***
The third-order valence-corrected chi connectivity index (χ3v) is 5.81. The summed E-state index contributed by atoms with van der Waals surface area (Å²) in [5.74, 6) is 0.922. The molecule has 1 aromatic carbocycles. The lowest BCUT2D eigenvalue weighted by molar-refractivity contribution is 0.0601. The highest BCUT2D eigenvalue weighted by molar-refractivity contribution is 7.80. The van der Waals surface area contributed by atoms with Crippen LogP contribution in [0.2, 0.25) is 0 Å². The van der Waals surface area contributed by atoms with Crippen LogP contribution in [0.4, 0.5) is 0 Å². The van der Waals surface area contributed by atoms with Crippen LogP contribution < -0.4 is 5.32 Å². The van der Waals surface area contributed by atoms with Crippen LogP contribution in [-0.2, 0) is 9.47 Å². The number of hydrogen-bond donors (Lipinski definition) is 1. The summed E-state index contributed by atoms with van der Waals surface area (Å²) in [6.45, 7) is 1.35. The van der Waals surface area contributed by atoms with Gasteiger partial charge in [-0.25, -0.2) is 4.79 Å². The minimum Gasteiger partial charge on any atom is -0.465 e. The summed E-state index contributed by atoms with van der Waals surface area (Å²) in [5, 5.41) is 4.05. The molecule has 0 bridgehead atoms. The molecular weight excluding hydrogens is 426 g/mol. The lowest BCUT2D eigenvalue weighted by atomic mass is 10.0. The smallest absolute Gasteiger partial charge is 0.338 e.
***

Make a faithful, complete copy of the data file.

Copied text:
The third-order valence-corrected chi connectivity index (χ3v) is 5.81. The summed E-state index contributed by atoms with van der Waals surface area (Å²) in [5.74, 6) is 0.922. The molecule has 1 aromatic carbocycles. The lowest BCUT2D eigenvalue weighted by molar-refractivity contribution is 0.0601. The highest BCUT2D eigenvalue weighted by molar-refractivity contribution is 7.80. The van der Waals surface area contributed by atoms with Crippen LogP contribution in [0.2, 0.25) is 0 Å². The van der Waals surface area contributed by atoms with Crippen LogP contribution in [0.4, 0.5) is 0 Å². The van der Waals surface area contributed by atoms with Crippen LogP contribution < -0.4 is 5.32 Å². The van der Waals surface area contributed by atoms with Crippen LogP contribution in [-0.2, 0) is 9.47 Å². The number of hydrogen-bond donors (Lipinski definition) is 1. The summed E-state index contributed by atoms with van der Waals surface area (Å²) in [6.45, 7) is 1.35. The van der Waals surface area contributed by atoms with Gasteiger partial charge in [-0.25, -0.2) is 4.79 Å². The minimum Gasteiger partial charge on any atom is -0.465 e. The summed E-state index contributed by atoms with van der Waals surface area (Å²) in [5, 5.41) is 4.05. The molecule has 0 bridgehead atoms. The molecular weight excluding hydrogens is 426 g/mol. The lowest BCUT2D eigenvalue weighted by atomic mass is 10.0. The smallest absolute Gasteiger partial charge is 0.338 e.